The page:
Post-release substance abuse treatment for criminal offenders: A cost-effectiveness analysis

Kathryn E. McCollister, Michael T. French, James A. Inciardi, Clifford A. Butzin, Steven S. Martin, Robert M. Hooper

Research output: Contribution to journalReview article

57 Scopus citations

Abstract

This study conducted a cost-effectiveness analysis of Delaware's CREST Outreach Center, a work release therapeutic community (TC) and aftercare program for criminal offenders. Treatment effectiveness was assessed using the number of days reincarcerated during an 18-month, post-release follow-up period. The 6-month CREST program cost $1937 for the average participant, and led to ∼30 fewer days incarcerated (29% less) than the average participant in a standard work release program. This implies that the CREST program reduced incarceration for criminal offenders at an average cost of $65 per day. The additional investment of $935 per client to provide aftercare services led to 49 fewer days incarcerated (43% less) than CREST work release-only participants. This suggests that by adding an aftercare component to the CREST work release program, a day of incarceration is avoided at an average cost of $19 per day. These findings have implications for future investments in post-release substance abuse treatment for criminal offenders. However, the results must be interpreted with caution given potential selection bias in the groups that participated in the CREST work release and aftercare programs. Selection bias and the policy implications of this research are noted and discussed.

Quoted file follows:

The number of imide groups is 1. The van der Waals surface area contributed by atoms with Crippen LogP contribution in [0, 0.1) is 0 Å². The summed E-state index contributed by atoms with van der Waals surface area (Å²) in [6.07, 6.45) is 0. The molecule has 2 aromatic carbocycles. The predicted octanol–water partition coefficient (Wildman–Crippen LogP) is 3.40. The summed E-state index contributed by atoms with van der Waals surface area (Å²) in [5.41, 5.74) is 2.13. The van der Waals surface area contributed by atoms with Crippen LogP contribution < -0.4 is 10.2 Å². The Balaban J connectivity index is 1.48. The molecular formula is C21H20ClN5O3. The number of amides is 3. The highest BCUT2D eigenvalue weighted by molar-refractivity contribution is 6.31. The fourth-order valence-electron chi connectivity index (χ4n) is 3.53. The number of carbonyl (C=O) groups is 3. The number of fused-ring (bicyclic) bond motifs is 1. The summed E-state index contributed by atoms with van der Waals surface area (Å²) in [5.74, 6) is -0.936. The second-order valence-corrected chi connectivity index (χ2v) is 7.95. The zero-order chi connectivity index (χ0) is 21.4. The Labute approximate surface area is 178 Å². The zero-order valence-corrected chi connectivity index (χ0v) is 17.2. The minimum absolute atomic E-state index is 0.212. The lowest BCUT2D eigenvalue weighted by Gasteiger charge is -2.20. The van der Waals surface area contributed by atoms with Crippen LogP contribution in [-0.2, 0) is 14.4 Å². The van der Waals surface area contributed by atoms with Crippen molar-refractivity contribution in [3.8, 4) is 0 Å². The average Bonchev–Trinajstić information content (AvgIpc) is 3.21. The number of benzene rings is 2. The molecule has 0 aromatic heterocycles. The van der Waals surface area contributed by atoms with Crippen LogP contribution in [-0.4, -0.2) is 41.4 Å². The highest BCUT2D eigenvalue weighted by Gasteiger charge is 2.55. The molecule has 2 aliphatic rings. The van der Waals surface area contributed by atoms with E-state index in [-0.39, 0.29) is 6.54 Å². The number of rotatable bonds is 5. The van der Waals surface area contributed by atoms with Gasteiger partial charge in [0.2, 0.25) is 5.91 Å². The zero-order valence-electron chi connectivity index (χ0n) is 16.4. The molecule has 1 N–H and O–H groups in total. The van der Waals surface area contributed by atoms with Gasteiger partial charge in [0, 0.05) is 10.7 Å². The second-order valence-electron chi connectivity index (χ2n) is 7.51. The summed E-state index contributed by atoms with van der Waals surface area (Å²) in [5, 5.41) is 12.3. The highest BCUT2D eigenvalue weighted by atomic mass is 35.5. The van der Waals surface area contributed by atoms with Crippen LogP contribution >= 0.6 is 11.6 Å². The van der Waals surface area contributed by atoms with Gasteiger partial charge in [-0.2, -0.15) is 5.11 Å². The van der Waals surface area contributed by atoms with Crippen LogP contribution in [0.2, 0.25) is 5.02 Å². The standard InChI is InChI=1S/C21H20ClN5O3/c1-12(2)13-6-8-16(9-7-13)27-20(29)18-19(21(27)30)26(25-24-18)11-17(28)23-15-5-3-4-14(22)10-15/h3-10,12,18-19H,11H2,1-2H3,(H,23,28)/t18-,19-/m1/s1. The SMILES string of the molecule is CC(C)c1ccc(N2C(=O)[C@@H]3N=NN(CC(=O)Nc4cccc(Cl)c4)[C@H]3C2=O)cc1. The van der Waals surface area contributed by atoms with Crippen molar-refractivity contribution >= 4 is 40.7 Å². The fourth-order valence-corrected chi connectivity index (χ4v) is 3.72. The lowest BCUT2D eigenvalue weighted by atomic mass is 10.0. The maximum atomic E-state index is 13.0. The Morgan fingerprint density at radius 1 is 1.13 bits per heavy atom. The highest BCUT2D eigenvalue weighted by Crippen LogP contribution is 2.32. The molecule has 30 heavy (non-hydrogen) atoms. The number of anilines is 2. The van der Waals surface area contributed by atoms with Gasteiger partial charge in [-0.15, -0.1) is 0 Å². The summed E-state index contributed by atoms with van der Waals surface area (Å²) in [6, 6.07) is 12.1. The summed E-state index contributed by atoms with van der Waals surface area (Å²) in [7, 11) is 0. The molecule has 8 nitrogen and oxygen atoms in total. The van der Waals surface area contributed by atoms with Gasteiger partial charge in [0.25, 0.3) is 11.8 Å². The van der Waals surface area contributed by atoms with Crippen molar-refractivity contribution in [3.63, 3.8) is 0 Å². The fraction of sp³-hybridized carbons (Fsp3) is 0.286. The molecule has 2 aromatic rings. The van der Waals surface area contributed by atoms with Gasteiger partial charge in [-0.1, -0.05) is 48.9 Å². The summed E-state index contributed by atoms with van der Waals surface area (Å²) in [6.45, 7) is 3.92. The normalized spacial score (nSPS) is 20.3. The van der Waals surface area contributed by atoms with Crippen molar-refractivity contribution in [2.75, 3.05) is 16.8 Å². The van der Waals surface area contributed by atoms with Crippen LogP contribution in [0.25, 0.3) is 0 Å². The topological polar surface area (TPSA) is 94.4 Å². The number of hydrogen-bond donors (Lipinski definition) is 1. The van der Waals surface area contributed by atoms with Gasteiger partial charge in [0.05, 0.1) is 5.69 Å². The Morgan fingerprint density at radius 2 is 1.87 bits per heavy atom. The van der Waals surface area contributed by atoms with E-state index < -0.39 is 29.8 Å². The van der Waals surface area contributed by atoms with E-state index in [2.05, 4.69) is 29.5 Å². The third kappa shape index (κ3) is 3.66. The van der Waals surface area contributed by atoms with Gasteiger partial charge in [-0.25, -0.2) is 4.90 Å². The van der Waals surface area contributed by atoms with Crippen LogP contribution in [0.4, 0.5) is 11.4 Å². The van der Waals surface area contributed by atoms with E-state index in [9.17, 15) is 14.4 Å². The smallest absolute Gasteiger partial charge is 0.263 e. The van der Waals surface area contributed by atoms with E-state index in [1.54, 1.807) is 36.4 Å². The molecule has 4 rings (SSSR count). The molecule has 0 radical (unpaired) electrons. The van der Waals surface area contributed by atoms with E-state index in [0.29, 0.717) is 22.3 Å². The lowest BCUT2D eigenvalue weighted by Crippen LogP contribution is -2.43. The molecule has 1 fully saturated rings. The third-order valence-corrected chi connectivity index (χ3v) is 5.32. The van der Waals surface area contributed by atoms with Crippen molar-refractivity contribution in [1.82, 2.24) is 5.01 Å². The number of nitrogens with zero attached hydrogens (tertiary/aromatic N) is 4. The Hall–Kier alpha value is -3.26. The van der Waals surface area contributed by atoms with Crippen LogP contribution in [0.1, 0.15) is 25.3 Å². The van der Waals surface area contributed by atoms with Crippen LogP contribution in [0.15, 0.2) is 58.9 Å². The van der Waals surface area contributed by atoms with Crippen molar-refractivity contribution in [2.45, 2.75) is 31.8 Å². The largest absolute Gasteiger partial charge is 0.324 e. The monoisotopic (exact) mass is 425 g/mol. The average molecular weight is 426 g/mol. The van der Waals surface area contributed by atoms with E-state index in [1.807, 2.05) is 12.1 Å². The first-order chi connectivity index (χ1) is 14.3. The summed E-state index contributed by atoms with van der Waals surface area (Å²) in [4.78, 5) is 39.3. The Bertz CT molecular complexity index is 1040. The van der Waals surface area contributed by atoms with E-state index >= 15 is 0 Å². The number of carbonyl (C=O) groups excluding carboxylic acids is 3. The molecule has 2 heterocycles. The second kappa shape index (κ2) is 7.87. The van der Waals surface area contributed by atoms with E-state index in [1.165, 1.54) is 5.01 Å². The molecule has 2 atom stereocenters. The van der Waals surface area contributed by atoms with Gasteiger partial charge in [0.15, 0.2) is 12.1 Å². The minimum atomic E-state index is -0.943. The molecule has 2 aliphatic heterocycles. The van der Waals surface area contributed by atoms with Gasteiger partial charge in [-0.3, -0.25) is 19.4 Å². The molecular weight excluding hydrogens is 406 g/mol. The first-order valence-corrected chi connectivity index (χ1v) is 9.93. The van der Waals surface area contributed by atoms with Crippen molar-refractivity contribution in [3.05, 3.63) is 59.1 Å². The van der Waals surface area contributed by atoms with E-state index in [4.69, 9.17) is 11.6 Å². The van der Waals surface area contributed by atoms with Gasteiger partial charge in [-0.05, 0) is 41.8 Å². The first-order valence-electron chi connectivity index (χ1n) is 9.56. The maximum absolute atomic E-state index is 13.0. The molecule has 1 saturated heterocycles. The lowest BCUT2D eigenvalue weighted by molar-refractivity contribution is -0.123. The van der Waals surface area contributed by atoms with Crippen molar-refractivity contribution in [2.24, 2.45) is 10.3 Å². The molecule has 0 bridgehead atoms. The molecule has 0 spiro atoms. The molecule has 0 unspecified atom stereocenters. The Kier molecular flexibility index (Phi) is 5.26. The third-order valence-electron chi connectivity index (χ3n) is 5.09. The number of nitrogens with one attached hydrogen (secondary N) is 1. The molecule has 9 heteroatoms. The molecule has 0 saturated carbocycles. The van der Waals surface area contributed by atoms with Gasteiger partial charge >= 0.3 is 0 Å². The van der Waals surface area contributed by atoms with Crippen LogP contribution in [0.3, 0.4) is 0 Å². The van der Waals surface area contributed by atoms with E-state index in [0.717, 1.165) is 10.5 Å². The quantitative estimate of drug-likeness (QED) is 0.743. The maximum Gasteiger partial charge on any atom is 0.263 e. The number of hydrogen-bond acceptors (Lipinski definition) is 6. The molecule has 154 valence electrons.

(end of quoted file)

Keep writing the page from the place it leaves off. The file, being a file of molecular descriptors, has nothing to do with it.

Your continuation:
Original languageEnglish (US)
Pages (from-to)389-407
Number of pages19
JournalJournal of Quantitative Criminology
Volume19
Issue number4
DOIs
StatePublished - Dec 1 2003

Keywords

  • Cost-effectiveness analysis
  • Criminal offenders
  • Substance abuse treatment

ASJC Scopus subject areas

  • Pathology and Forensic Medicine

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